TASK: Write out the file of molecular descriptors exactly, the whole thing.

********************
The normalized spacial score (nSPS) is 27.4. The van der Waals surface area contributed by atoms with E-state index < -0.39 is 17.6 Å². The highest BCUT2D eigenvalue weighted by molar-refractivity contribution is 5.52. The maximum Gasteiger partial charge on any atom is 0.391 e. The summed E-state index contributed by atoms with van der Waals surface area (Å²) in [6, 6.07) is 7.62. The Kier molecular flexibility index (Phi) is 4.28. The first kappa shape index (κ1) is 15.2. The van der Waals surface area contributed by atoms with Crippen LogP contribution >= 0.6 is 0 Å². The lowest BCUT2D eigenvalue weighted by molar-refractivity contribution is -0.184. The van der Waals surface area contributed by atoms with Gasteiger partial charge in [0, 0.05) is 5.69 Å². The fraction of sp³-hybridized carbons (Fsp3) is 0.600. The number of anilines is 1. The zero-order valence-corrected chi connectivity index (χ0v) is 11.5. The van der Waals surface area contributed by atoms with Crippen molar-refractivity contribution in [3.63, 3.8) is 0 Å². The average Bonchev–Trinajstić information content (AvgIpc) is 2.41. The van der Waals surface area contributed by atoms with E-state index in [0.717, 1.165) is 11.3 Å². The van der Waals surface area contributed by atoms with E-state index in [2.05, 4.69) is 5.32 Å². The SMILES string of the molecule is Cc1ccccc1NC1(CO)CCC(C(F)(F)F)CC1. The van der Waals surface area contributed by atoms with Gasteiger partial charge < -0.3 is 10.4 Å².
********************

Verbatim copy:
The normalized spacial score (nSPS) is 27.4. The van der Waals surface area contributed by atoms with E-state index < -0.39 is 17.6 Å². The highest BCUT2D eigenvalue weighted by molar-refractivity contribution is 5.52. The maximum Gasteiger partial charge on any atom is 0.391 e. The summed E-state index contributed by atoms with van der Waals surface area (Å²) in [6, 6.07) is 7.62. The Kier molecular flexibility index (Phi) is 4.28. The first kappa shape index (κ1) is 15.2. The van der Waals surface area contributed by atoms with Crippen LogP contribution >= 0.6 is 0 Å². The lowest BCUT2D eigenvalue weighted by molar-refractivity contribution is -0.184. The van der Waals surface area contributed by atoms with Gasteiger partial charge in [0, 0.05) is 5.69 Å². The fraction of sp³-hybridized carbons (Fsp3) is 0.600. The number of anilines is 1. The zero-order valence-corrected chi connectivity index (χ0v) is 11.5. The van der Waals surface area contributed by atoms with Crippen molar-refractivity contribution in [3.63, 3.8) is 0 Å². The average Bonchev–Trinajstić information content (AvgIpc) is 2.41. The van der Waals surface area contributed by atoms with E-state index in [0.717, 1.165) is 11.3 Å². The van der Waals surface area contributed by atoms with E-state index in [2.05, 4.69) is 5.32 Å². The SMILES string of the molecule is Cc1ccccc1NC1(CO)CCC(C(F)(F)F)CC1. The van der Waals surface area contributed by atoms with Gasteiger partial charge < -0.3 is 10.4 Å².